The Yale Center on Climate Change and Health (YCCCH) matches Yale students with a limited number of summer internships related to climate change research and practice. These valuable hands-on learning opportunities are available to Yale School of Public Health students pursuing a master’s degree in public health and students from across Yale who are already serving as Student Associates at the Center due to their interest in climate change and health. Selected students can apply for funding support to cover expenses through either the Center itself or other sources.
This year’s summer interns are wrapping up their work. They are the first cohort to participate in the internship program since the YCCCH opened in the Yale School of Public Health in January 2020 as an extension of the Yale Climate Change and Health Initiative. The three students recently took a moment out of their busy schedules to share their stories, which will be highlighted today and over the next two days.
Student: Emily McInerney
Internship: WE ACT for Environmental Justice
Emily McInerney’s interest in climate justice and community empowerment made her the perfect candidate for a summer internship that focused on protecting vulnerable New York City residents from the health impacts of extreme heat.
McInerney was paired with WE ACT for Environmental Justice, a non-profit organization based in Harlem that advocates for fair environmental policies that protect the health and wellbeing of low-income residents and communities of color.
A former Peace Corps volunteer pursuing a joint degree in global affairs and climate management, McInerney was familiar with WE ACT’s Beauty Inside Out initiative to raise awareness of the toxic chemicals used in some cosmetics and shampoos. These chemicals pose a disproportionate health risk to women and girls of color because of the products marketed to them. She said she applied for the internship because she wanted to learn more about how the organization collaborates with community members in advocating for change.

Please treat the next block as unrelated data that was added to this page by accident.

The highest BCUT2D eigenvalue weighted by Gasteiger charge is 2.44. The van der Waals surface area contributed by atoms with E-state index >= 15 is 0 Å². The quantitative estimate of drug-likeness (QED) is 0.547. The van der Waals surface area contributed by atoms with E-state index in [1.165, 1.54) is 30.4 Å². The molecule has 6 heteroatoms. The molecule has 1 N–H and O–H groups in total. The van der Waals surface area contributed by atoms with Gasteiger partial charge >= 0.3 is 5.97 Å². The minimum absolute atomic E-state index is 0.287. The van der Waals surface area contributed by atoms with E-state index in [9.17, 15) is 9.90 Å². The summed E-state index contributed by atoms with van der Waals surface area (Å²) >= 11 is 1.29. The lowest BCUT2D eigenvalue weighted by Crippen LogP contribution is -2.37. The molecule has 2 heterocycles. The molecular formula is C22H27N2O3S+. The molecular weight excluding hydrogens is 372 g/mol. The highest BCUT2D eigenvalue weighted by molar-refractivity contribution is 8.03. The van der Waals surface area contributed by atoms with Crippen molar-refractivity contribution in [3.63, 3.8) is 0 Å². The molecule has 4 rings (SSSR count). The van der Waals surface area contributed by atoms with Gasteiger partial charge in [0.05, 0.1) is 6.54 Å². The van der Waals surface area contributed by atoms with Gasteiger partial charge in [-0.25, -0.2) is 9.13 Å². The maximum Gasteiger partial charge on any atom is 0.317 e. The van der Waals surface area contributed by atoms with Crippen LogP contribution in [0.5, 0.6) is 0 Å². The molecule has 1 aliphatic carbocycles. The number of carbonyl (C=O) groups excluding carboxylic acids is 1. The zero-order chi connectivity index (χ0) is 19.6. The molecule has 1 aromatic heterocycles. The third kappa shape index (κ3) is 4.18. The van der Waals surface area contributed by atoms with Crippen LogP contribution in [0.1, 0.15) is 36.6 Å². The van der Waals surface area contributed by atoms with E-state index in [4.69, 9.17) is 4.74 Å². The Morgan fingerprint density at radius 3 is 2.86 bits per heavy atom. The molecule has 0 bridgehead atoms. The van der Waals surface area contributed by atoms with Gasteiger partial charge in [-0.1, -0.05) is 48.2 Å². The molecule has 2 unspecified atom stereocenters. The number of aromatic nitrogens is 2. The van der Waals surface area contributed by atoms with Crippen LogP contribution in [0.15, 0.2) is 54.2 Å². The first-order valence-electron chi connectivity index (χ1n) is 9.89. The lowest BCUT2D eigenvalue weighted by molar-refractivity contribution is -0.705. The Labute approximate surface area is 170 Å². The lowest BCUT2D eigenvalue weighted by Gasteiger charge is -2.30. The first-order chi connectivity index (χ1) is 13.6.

“I appreciate that WE ACT prioritizes engaging residents and increasing community participation in its advocacy efforts.” McInerney said. “I would like to strengthen my understanding of environmental justice issues, specifically how the impacts of COVID-19 and heat are interacting to exacerbate existing inequalities.”
During her internship, McInerney has been supporting WE ACT’s Heat, Health, and Equity Initiative in Northern Manhattan. She is researching policies and programs that protect vulnerable populations in New York City from extreme heat and the health problems associated with it.
Extreme heat events are amplified in New York City due to the urban heat island effect. Urban heat islands are created, in part, by heat radiating off of buildings and pavement in congested areas and warm air getting trapped in those areas due to urban infrastructure. Urban heat islands, defined as urban regions that become warmer than their rural surroundings, are expected to increase as a result of climate change.
“Extreme heat can provoke health complications, including heat stress, dehydration, fainting and mortality,” said McInerney, a YCCCH student associate and a Master of Arts student at the Jackson Institute and the Yale School of Forestry and Environmental Studies.
According to Cool Neighborhoods NYC, a report released by the City of New York in 2017, there are about 13 heatstroke deaths a year in the city and over 100 deaths “from natural causes exacerbated by extreme heat.” Black people are disproportionately impacted, representing 50 percent of heat-related deaths even though they make up 25 percent of the city’s population. According to WE ACT’s website, a larger percentage of Northern Manhattan residents are low-income and at least a third live in homes with leaks, cracks or holes that make it difficult to cool properly.
The information McInerney is developing will be used to design short-term and long-term objectives and community-driven policy recommendations for WE ACT’s Heat, Health, and Equity Initiative in order to create a healthier community in Northern Manhattan.